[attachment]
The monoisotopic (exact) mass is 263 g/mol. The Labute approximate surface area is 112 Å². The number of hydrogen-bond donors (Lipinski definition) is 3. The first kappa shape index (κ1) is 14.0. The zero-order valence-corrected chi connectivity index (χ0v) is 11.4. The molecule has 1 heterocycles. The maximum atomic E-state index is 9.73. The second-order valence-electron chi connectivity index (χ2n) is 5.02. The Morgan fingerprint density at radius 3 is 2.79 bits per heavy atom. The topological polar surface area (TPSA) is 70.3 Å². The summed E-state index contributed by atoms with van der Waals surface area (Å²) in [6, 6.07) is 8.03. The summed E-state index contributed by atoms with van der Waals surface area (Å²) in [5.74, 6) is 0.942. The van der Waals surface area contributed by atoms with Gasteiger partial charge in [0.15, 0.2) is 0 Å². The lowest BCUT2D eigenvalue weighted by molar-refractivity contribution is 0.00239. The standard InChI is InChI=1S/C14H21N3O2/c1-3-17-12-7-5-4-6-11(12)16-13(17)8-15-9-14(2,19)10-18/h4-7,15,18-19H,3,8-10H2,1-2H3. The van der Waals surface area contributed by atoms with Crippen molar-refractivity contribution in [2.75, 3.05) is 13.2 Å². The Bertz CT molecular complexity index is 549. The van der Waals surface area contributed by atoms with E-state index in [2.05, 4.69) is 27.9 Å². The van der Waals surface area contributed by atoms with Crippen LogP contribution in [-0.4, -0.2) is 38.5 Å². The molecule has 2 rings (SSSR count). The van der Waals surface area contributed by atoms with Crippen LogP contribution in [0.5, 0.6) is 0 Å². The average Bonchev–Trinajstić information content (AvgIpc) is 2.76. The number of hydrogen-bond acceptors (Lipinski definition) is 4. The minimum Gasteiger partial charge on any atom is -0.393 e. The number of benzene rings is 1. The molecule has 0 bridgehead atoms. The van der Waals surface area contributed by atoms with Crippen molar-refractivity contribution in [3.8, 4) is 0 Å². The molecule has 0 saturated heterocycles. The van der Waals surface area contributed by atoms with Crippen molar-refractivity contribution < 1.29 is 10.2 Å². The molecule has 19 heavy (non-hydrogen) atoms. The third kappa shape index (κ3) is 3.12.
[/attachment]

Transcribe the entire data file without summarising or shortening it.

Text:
The monoisotopic (exact) mass is 263 g/mol. The Labute approximate surface area is 112 Å². The number of hydrogen-bond donors (Lipinski definition) is 3. The first kappa shape index (κ1) is 14.0. The zero-order valence-corrected chi connectivity index (χ0v) is 11.4. The molecule has 1 heterocycles. The maximum atomic E-state index is 9.73. The second-order valence-electron chi connectivity index (χ2n) is 5.02. The Morgan fingerprint density at radius 3 is 2.79 bits per heavy atom. The topological polar surface area (TPSA) is 70.3 Å². The summed E-state index contributed by atoms with van der Waals surface area (Å²) in [6, 6.07) is 8.03. The summed E-state index contributed by atoms with van der Waals surface area (Å²) in [5.74, 6) is 0.942. The van der Waals surface area contributed by atoms with Gasteiger partial charge in [0.15, 0.2) is 0 Å². The lowest BCUT2D eigenvalue weighted by molar-refractivity contribution is 0.00239. The standard InChI is InChI=1S/C14H21N3O2/c1-3-17-12-7-5-4-6-11(12)16-13(17)8-15-9-14(2,19)10-18/h4-7,15,18-19H,3,8-10H2,1-2H3. The van der Waals surface area contributed by atoms with Crippen molar-refractivity contribution in [2.75, 3.05) is 13.2 Å². The Bertz CT molecular complexity index is 549. The van der Waals surface area contributed by atoms with E-state index in [2.05, 4.69) is 27.9 Å². The van der Waals surface area contributed by atoms with Crippen LogP contribution in [-0.4, -0.2) is 38.5 Å². The molecule has 2 rings (SSSR count). The van der Waals surface area contributed by atoms with Crippen LogP contribution in [0.5, 0.6) is 0 Å². The average Bonchev–Trinajstić information content (AvgIpc) is 2.76. The number of hydrogen-bond acceptors (Lipinski definition) is 4. The minimum Gasteiger partial charge on any atom is -0.393 e. The number of benzene rings is 1. The molecule has 0 bridgehead atoms. The van der Waals surface area contributed by atoms with Crippen molar-refractivity contribution in [3.8, 4) is 0 Å². The molecule has 0 saturated heterocycles. The van der Waals surface area contributed by atoms with Crippen molar-refractivity contribution < 1.29 is 10.2 Å². The molecule has 19 heavy (non-hydrogen) atoms. The third kappa shape index (κ3) is 3.12.